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Treasury considers Infrastructure Bank

Economic secretary Ian Pearson this week said he was seriously considering setting up a bank to drive investment in infrastructure.

The idea for such a body has been heavily promoted by the ICE and the Treasury is considering establishing it under the wing of its Infrastructure UK (IUK) arm. IUK is being established to plan and develop national infrastructure over the coming 50 years.

“I have always seen IUK as being an important missing link between areas of government,” said economic secretary to the Treasury Ian Pearson.

“I think rather belatedly, we have got around to wanting to have a more strategic approach to supporting industry,” he said.

“IUK is a strategy and delivery body, and we are looking at a number of options for how to finance our infrastructure needs.

“This will include looking at an infrastructure bank,” he said.

“No new government will be wanting to not pursue the PFI/PPP projects, which deliver good value for money to the taxpayer”

Ian Pearson

“There is an underlying truth here - when people are calling for an infrastructure bank, it recognises a need to invest in infrastructure. Is the best way to address this underlying truth an infrastructure bank or is there another way of achieving the same end which has better value for money?”

Full details of IUK’s remit are to be unveiled in the Budget later this month, although IUK will not complete a full infrastructure plan - its first major milestone - until later this year at the earliest.

“We are stepping up our ability to plan and deliver major infrastructure,” Pearson told NCE.

He added that infrastructure funding would be a key issue for whoever wins this year’s General Election.

An infrastructure bank has long been proposed by the ICE. Last month it set out a funding mechanism that could finance £500bn of projects over the next decade (NCE 25 February).

Pearson said he was looking at issuing low carbon bonds, as suggested by the ICE. “We will consider the idea of a low-carbon investor institution, or green bonds.

Infrastructure UK’s top 3 tasks

● 50-year spending programme which will be constantly revised

Look at infrastructure markets and assess their capacity

● Push cost-effective delivery, driving the government’s more for less agenda

 

“It will depend on how we can bring additional finance into the infrastructure space. “[Trade minister] Mervyn Davis and I have been very keen to look at what further role pension funds could bring because it seems to both of us that there is a natural fi t for funds to have long term stable returns, and when the construction phase is over, major infrastructure can deliver these long term returns as well,” he said.

Pearson defended the role of the private finance initiative (PFI), with the private sector expected to supply around 70% of investment under Labour’s vision.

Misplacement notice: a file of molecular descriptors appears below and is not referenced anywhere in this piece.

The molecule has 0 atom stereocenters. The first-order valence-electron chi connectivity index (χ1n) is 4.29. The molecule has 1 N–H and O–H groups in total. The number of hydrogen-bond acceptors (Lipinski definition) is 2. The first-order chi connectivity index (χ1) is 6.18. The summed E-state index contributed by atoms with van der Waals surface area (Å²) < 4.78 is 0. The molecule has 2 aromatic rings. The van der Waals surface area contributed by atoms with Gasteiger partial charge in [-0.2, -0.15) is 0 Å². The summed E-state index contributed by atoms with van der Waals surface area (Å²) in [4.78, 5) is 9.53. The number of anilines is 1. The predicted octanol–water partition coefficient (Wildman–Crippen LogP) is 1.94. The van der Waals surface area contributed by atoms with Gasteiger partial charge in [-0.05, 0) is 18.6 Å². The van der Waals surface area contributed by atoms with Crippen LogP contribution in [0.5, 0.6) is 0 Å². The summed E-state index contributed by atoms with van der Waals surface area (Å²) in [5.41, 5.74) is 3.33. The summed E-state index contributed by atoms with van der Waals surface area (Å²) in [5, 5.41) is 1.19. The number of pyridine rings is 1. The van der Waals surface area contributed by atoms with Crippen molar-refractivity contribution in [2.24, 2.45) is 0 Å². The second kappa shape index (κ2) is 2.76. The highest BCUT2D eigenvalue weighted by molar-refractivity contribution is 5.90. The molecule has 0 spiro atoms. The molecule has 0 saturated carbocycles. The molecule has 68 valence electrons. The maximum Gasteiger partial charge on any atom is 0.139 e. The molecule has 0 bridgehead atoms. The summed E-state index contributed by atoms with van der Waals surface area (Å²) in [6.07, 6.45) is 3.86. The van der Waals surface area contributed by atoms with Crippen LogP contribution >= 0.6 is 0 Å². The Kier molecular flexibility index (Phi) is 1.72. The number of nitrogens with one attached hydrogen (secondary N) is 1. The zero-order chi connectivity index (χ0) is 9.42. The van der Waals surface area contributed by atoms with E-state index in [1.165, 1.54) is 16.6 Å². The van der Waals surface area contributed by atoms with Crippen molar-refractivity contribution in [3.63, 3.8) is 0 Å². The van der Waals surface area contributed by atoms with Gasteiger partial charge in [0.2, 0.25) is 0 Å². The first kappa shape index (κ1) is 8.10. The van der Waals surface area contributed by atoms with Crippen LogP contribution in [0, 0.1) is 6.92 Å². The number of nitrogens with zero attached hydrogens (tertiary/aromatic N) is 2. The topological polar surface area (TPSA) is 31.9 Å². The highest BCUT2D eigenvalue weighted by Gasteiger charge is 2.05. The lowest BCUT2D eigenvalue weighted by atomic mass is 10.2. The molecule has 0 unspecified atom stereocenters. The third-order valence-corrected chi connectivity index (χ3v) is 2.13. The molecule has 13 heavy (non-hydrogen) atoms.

“No new government will be wanting to not pursue PFI/PPP projects, which deliver good value for money for the taxpayer,” he said. “PFI does deliver on time and on budget and has had a galvanising effect on traditional public procurement,” he said.

He added that £5bn of PFI deals had been completed in 2009. Pearson said Labour’s plan had initially focused on schools and hospitals, and that national infrastructure was next.

“We are proud of our track record, with £1.5trillion invested since 1997. We have done in 10 years what would normally take a generation,” he said.

A “political football”

Pearson hoped IUK would not become a “political football” despite different party focuses. “In the last 20 years there has been feast and famine, with spending yo-yo-ing, and this has not been helpful for long-term planning. I want to see if it is possible for cross party consensus for a certain level of investment.

“IUK has been created because there is the recognition that there needs to be long term planning and certainty for investors.

“We are looking at UK infrastructure needs, and examining principles around which those needs can be prioritised, and looking at ways to deliver. All things government should be interested in doing,” he said.

The ICE welcomed Pearson’s approach. “It is very encouraging that the government is considering a funding unit along the lines of a national infrastructure investment bank,” said ICE director general Tom Foulkes.

“The ICE has been calling for such a mechanism for some time, as a way of attracting the large volumes of private capital needed to ensure vital infrastructure continues to be built, without diverting money away from front line public services.

“We also believe such a unit will greatly enhance the effectiveness of Infrastructure UK. We look forward to hearing more detail in the coming Budget.”

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